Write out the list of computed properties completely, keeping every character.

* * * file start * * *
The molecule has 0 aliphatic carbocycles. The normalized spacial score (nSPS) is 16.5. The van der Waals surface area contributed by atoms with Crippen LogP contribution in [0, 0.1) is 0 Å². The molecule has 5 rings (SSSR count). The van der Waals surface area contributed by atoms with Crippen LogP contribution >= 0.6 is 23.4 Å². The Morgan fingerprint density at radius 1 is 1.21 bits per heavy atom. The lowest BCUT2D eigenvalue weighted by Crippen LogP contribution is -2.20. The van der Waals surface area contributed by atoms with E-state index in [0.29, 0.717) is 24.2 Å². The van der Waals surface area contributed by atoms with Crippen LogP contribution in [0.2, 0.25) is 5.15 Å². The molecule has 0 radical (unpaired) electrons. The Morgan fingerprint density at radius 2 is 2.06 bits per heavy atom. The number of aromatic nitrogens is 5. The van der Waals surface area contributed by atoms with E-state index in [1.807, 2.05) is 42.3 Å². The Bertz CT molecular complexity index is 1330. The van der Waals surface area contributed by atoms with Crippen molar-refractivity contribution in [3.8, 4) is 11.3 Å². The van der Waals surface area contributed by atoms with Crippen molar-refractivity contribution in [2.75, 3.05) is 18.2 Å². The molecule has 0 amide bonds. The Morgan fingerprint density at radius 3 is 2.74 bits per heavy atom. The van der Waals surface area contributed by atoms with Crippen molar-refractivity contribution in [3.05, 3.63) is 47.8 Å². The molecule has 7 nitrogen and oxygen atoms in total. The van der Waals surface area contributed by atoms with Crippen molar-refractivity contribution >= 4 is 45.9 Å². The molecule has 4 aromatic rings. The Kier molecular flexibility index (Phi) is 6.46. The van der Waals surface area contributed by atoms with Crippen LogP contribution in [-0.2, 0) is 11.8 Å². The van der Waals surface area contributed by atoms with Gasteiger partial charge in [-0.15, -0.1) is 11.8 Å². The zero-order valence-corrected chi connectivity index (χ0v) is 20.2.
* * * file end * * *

The molecule has 0 aliphatic carbocycles. The normalized spacial score (nSPS) is 16.5. The van der Waals surface area contributed by atoms with Crippen LogP contribution in [0, 0.1) is 0 Å². The molecule has 5 rings (SSSR count). The van der Waals surface area contributed by atoms with Crippen LogP contribution >= 0.6 is 23.4 Å². The Morgan fingerprint density at radius 1 is 1.21 bits per heavy atom. The lowest BCUT2D eigenvalue weighted by Crippen LogP contribution is -2.20. The van der Waals surface area contributed by atoms with E-state index in [0.29, 0.717) is 24.2 Å². The van der Waals surface area contributed by atoms with Crippen LogP contribution in [0.2, 0.25) is 5.15 Å². The molecule has 0 radical (unpaired) electrons. The Morgan fingerprint density at radius 2 is 2.06 bits per heavy atom. The number of aromatic nitrogens is 5. The van der Waals surface area contributed by atoms with E-state index in [1.807, 2.05) is 42.3 Å². The Bertz CT molecular complexity index is 1330. The van der Waals surface area contributed by atoms with Crippen molar-refractivity contribution in [3.8, 4) is 11.3 Å². The van der Waals surface area contributed by atoms with Crippen molar-refractivity contribution in [2.75, 3.05) is 18.2 Å². The molecule has 0 amide bonds. The Morgan fingerprint density at radius 3 is 2.74 bits per heavy atom. The van der Waals surface area contributed by atoms with Crippen molar-refractivity contribution in [3.05, 3.63) is 47.8 Å². The molecule has 7 nitrogen and oxygen atoms in total. The van der Waals surface area contributed by atoms with Crippen molar-refractivity contribution >= 4 is 45.9 Å². The molecule has 4 aromatic rings. The Kier molecular flexibility index (Phi) is 6.46. The van der Waals surface area contributed by atoms with Crippen LogP contribution in [-0.2, 0) is 11.8 Å². The van der Waals surface area contributed by atoms with Gasteiger partial charge in [-0.15, -0.1) is 11.8 Å². The zero-order valence-corrected chi connectivity index (χ0v) is 20.2.